Thursday 16 Aug 2018 | 06:10 | SYDNEY
Thursday 16 Aug 2018 | 06:10 | SYDNEY

Multilateralism: Pushing party barrows


Graeme Dobell

9 December 2011 10:13

The utilitarian element in the Australian character injects a certain cynicism into approaches to multilateralism and international activism.

The US suffers the 'black_helicopter' demonisation of the UN. In Oz it is more often a matter of black humour and a species of bleak realism, which is the counterpoint to the more standard language about Australia's 'good international citizenship' and middle-power activism. Not to mention that characteristic Australian need to join any new club that is being formed.

It is a complicated mix. Australia is keen to play and wants to belong, yet is prey to moments of doubt and derision. Consider the multilateral dimension in two of the big 2012 plays of the Gillard Government: climate change and uranium sales to India.

The carbon tax puts Australia in the front ranks in Durban and ties Labor's fortunes closely to whatever levels of multilateral muddle-through or mayhem the climate change summit delivers. By contrast, the Labor conference decision on uranium is a significant whack at the nuclear non-proliferation process that has served Australia well, while delivering the Defence Minister the warmest of welcomes on his visit to India.

The mix of international activism leavened by acid experience is just as marked on the other side of Australian politics.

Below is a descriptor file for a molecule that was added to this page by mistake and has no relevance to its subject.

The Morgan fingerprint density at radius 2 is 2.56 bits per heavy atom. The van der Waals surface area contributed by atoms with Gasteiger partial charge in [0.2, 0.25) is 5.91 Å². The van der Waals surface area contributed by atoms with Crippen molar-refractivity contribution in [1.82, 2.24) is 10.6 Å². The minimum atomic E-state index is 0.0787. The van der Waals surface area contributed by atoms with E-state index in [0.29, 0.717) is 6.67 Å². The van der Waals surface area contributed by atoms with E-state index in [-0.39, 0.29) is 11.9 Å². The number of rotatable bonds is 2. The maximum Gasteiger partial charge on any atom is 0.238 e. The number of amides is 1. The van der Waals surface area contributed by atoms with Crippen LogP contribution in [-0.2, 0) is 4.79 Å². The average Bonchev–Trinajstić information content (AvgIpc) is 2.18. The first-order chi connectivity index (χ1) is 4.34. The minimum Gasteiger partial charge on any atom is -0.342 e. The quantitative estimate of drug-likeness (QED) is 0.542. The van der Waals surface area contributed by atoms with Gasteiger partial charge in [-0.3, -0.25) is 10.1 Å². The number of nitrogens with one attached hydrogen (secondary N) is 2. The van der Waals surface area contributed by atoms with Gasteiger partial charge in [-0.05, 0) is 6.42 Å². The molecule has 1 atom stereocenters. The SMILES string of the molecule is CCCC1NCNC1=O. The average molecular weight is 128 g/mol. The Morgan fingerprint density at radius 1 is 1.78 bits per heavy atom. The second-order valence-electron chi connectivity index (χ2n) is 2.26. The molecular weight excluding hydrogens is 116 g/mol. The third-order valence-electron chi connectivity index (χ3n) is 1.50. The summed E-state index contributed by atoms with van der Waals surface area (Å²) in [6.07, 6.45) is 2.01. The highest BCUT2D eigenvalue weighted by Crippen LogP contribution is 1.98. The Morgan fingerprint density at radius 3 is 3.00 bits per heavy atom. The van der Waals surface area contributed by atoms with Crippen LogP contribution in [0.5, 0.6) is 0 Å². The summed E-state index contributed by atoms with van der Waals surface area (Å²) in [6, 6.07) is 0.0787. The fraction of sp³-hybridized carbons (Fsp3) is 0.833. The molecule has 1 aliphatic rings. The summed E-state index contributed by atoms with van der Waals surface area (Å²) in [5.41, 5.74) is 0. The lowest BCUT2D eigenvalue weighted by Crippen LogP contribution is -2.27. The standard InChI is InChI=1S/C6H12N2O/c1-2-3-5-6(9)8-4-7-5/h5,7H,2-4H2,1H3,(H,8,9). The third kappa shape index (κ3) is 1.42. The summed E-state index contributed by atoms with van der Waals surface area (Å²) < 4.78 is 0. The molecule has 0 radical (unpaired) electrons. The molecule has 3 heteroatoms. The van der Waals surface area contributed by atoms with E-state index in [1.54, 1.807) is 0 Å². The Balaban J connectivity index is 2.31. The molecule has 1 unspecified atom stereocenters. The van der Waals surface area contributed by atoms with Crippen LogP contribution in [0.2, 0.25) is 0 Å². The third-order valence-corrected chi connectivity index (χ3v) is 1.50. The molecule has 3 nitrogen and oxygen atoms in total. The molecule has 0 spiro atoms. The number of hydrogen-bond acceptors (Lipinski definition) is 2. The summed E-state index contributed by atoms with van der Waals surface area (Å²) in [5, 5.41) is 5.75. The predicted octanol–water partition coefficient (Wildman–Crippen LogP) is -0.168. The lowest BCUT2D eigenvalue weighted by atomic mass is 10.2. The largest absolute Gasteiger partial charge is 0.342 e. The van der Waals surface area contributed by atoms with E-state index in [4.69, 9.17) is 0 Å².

Step forward Alexander Downer, Australia's longest-serving Foreign Minister, who has toiled since 2008 on the problems of Cyprus as a special adviser to the UN Secretary-General. You can't get much deeper into the multilateral mechanism than that. But here is Downer's cry from the heart of the machine, describing his recent session with the UN Security Council in New York:

I make a ten-minute presentation and then each of the 15 members, represented by their Ambassadors, gives me their views. They are informed, but their varying narratives based on a single set of facts reminds me how hard diplomacy can be, particularly in a multilateral setting. No wonder they find it so challenging to agree on all the major issues facing the world; the Arab Spring, Iran, Burma, climate change, economics. These days there is no ideological difference between the members of the Security Council. Their differences are based entirely on national interest. Which tells multilateralists something about the reality of multilateral diplomacy; it’s just a bunch of countries pushing their own barrows, but in the one room.

The bleak realism position personified.

Liberal Party founder Robert Menzies too was inclined to a rueful sigh about 'that strange melange of disunited nations known as the United Nations.' And Downer may have been channeling one of his Liberal ministerial predecessors, Paul Hasluck. Reflecting on his days as a young diplomat during the formation of the UN, Hasluck judged that Labor External Affairs Minister Bert Evatt seemed 'to lose sight of the rocks of power politics under the full flood of internationalism.'